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March 26, 2001

The Medical Uses Of Hope
William M. Buchholz, M.D.
Reprinted from JAMA, May 2, 1990--Vol 263, No 17, p2357-8

Hope is the thing with Feathers
That perches in the soul and sings the tune without the words
And never stops at all.

(Emily Dickinson)

Too frequently patients will complain, "The doctor gave me no HOPE," as if it were a sample or prescription that should have been offered along with the rest of the treatment. If HOPE were a medicine and listed like other drugs in the PDR, the entree might look like this.

Clinical Pharmacology:
- HOPE is a naturally occurring substance created by an individuals ability to project himself into the future and imagine something better than what exists in the present. It serves as a co-factor for most purposeful behavior and is necessary for coping with fluctuating feelings of despair, depression, fear, anxiety and uncertainty.

HOPE has three components:
- The individual hoping; the projection into the future (expectation); and the object, event, or state desired. Individuals experiencing HOPE vary with respect to the density and binding constants of HOPE Receptors. There is both up- and down- regulation of receptors depending on the danger of the circumstances, the individual's sense of vulnerability, and the support system available. Certain individuals have a pathological need for HOPE and are susceptible to False HOPE.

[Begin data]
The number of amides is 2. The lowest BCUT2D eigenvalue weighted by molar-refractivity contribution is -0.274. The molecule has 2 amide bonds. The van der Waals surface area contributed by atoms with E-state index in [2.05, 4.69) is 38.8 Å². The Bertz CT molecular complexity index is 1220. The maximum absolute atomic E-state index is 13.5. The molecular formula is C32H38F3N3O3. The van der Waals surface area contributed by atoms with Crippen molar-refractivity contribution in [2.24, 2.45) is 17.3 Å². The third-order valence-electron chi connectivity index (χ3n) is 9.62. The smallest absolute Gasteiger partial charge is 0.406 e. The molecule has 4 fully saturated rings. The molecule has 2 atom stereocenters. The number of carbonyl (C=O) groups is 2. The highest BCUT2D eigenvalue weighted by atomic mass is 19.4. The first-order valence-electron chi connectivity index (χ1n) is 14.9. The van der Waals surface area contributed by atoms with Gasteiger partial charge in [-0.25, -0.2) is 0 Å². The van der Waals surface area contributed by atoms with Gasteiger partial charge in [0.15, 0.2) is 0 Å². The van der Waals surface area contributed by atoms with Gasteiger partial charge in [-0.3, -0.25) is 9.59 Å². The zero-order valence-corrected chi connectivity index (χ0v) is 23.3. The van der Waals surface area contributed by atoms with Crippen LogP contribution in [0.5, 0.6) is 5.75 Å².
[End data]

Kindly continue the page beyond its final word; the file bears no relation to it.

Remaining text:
- Expectation, comprised of the subunits Credibility and Attainability, is conveniently measured as a vector having units of distance and difficulty (X,Y). Even if there is a strong belief that a goal is possible (Credibility), if the individual perceives it to be too difficult to attain, or that it is impossible to project himself into the future, Expectation will be low. Both intellectual and emotional Expectancies must be above threshold levels for HOPE to be effective.

- The Object Desired is the most visible aspect of HOPE and may be expressed concretely or implied, (e.g. "I hope the surgery will cure the cancer. I hope everything turns out all right.") The strength of HOPE often depends on the meaning or importance (Preciousness) of the Object.